CAPE TOWN, (Xinhua) --
A Constitutional Court order
setting aside the moratorium on domestic trade in rhino
horns does not mean unregulated trade in rhino horns,
Minister of Environmental Affairs Edna Molewa said on
are studying the implications of the order handed down
by the Constitutional Court, it should be noted that the
court’s decision should not be construed to mean that
the domestic trade in rhino horn may take place in an
unregulated fashion,” Molewa said.
speaking after the Constitutional Court on Wednesday
dismissed an application by Molewa to overturn a 2015
order by the High Court in Pretoria to set aside a
moratorium on domestic trade in rhino horns with
immediate and retrospective effect.
moratorium came into effect, the Department of
Environmental Affairs has strengthened its laws,
regulations and systems to ensure no regulatory
loopholes exist with regards to the possession of rhino
horns as well as a possible future domestic trade in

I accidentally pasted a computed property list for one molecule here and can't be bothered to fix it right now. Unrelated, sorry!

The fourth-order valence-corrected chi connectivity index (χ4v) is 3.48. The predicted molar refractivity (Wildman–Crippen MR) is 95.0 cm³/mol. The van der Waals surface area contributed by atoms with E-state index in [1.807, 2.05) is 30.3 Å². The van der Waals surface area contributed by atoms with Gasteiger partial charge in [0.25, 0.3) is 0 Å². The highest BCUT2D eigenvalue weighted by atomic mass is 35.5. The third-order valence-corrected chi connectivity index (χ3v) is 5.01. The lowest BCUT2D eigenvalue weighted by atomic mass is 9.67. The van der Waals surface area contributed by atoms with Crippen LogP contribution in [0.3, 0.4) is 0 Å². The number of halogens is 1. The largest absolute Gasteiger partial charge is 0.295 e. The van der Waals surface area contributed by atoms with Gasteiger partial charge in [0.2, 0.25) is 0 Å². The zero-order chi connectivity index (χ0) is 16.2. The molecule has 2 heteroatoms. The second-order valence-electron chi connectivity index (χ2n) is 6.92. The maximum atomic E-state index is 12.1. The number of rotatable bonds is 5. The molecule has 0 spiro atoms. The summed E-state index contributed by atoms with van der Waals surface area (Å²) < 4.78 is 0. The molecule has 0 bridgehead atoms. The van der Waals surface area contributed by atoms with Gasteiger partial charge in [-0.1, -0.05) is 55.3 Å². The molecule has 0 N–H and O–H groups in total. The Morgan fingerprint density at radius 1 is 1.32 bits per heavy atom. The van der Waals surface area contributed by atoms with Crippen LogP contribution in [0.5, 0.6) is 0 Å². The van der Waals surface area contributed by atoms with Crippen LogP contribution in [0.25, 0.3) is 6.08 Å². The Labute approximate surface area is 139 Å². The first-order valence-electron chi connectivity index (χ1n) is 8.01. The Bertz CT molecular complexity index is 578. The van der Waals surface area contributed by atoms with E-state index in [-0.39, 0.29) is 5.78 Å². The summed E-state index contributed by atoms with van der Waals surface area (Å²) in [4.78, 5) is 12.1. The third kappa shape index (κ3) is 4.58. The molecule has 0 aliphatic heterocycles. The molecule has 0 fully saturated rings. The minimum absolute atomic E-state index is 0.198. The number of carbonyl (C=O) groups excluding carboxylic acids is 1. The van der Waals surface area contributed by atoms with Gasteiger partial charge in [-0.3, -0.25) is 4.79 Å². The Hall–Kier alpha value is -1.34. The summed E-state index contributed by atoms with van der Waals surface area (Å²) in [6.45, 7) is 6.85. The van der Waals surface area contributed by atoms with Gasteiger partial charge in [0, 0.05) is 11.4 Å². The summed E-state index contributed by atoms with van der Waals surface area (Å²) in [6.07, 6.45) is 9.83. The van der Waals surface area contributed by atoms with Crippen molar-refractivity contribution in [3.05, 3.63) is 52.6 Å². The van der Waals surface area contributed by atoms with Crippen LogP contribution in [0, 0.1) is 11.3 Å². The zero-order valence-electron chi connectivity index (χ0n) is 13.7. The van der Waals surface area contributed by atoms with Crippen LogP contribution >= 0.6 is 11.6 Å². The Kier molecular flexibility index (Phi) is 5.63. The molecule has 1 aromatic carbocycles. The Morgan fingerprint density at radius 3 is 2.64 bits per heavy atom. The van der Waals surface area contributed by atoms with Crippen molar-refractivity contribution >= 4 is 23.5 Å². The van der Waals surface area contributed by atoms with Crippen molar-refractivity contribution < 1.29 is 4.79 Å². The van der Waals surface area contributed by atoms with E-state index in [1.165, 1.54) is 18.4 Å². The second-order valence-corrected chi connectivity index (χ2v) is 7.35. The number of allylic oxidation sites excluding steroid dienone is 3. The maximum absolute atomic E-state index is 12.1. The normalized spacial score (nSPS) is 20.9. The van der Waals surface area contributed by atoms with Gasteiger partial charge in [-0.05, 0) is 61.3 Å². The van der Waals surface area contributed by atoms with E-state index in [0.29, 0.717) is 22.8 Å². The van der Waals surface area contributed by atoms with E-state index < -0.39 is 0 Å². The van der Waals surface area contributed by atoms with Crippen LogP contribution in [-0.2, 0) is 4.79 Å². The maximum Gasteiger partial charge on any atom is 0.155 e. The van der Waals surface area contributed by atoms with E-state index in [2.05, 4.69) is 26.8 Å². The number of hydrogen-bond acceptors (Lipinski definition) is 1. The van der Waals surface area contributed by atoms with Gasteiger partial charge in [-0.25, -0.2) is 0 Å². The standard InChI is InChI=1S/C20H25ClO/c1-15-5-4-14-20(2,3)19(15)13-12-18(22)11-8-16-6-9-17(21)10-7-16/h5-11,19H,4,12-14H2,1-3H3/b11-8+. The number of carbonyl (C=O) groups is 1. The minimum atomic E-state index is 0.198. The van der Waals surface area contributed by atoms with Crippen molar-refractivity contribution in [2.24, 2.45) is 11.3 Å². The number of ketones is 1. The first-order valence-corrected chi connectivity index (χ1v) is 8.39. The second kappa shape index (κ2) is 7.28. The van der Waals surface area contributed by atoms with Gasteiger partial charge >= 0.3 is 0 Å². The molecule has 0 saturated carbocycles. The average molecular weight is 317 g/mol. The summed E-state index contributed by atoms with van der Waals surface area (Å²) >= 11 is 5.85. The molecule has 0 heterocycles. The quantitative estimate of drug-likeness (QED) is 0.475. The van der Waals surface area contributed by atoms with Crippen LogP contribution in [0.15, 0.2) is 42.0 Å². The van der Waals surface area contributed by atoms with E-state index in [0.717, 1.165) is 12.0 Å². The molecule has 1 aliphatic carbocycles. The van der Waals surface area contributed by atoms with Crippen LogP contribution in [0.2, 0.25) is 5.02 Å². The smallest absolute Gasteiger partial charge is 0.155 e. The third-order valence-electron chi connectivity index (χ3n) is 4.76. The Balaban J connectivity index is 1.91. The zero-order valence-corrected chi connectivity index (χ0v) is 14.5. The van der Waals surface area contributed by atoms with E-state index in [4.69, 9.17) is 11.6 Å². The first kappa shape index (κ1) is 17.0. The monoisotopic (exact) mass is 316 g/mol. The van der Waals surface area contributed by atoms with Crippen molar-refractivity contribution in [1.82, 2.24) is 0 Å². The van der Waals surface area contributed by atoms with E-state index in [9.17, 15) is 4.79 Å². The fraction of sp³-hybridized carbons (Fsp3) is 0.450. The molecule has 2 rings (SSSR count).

Constitutional Court judgment does not mean that persons
are allowed to trade (including selling, donating, or in
any way acquiring or disposing of rhino horns) without a
permit issued by the relevant provincial conservation
department, Molewa said.
absence of the moratorium, it must be emphasized that
all domestic trade in rhino horns will be subjected to
the issuance of the relevant permits, Molewa said.
“It must be
furthermore emphasized that this matter does not relate
to the international trade in rhino horn for commercial
purposes. Commercial international trade in rhino horn
is still prohibited in terms of the provisions of the
Convention on International Trade in Endangered Species
of Wild Fauna and Flora (CITES),” said Molewa.
Africa, home to about 90 percent of the world’s rhino
population, 1,175 rhinos were poached in 2015.
government introduced the moratorium on rhino horn trade
to curb rhino poaching. But private ranchers say that
the moratorium has failed to stop the scourge, and
therefore should be lifted.